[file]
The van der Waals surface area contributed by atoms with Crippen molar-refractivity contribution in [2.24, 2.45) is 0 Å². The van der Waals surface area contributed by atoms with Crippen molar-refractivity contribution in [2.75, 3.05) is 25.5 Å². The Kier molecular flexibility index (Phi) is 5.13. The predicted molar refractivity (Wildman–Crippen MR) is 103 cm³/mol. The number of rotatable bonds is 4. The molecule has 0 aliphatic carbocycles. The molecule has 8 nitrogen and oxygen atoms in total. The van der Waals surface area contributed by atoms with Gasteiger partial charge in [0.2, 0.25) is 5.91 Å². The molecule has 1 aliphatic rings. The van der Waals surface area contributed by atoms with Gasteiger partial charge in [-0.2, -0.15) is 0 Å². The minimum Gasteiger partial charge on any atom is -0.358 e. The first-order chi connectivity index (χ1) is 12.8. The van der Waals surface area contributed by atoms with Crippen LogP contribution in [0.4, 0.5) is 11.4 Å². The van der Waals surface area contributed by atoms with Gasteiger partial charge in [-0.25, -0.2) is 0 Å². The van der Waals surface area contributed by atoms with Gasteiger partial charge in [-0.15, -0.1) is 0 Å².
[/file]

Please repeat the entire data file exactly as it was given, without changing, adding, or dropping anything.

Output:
The van der Waals surface area contributed by atoms with Crippen molar-refractivity contribution in [2.24, 2.45) is 0 Å². The van der Waals surface area contributed by atoms with Crippen molar-refractivity contribution in [2.75, 3.05) is 25.5 Å². The Kier molecular flexibility index (Phi) is 5.13. The predicted molar refractivity (Wildman–Crippen MR) is 103 cm³/mol. The number of rotatable bonds is 4. The molecule has 0 aliphatic carbocycles. The molecule has 8 nitrogen and oxygen atoms in total. The van der Waals surface area contributed by atoms with Gasteiger partial charge in [0.2, 0.25) is 5.91 Å². The molecule has 1 aliphatic rings. The van der Waals surface area contributed by atoms with Gasteiger partial charge in [-0.2, -0.15) is 0 Å². The minimum Gasteiger partial charge on any atom is -0.358 e. The first-order chi connectivity index (χ1) is 12.8. The van der Waals surface area contributed by atoms with Crippen LogP contribution in [0.4, 0.5) is 11.4 Å². The van der Waals surface area contributed by atoms with Gasteiger partial charge in [-0.25, -0.2) is 0 Å². The van der Waals surface area contributed by atoms with Gasteiger partial charge in [-0.15, -0.1) is 0 Å².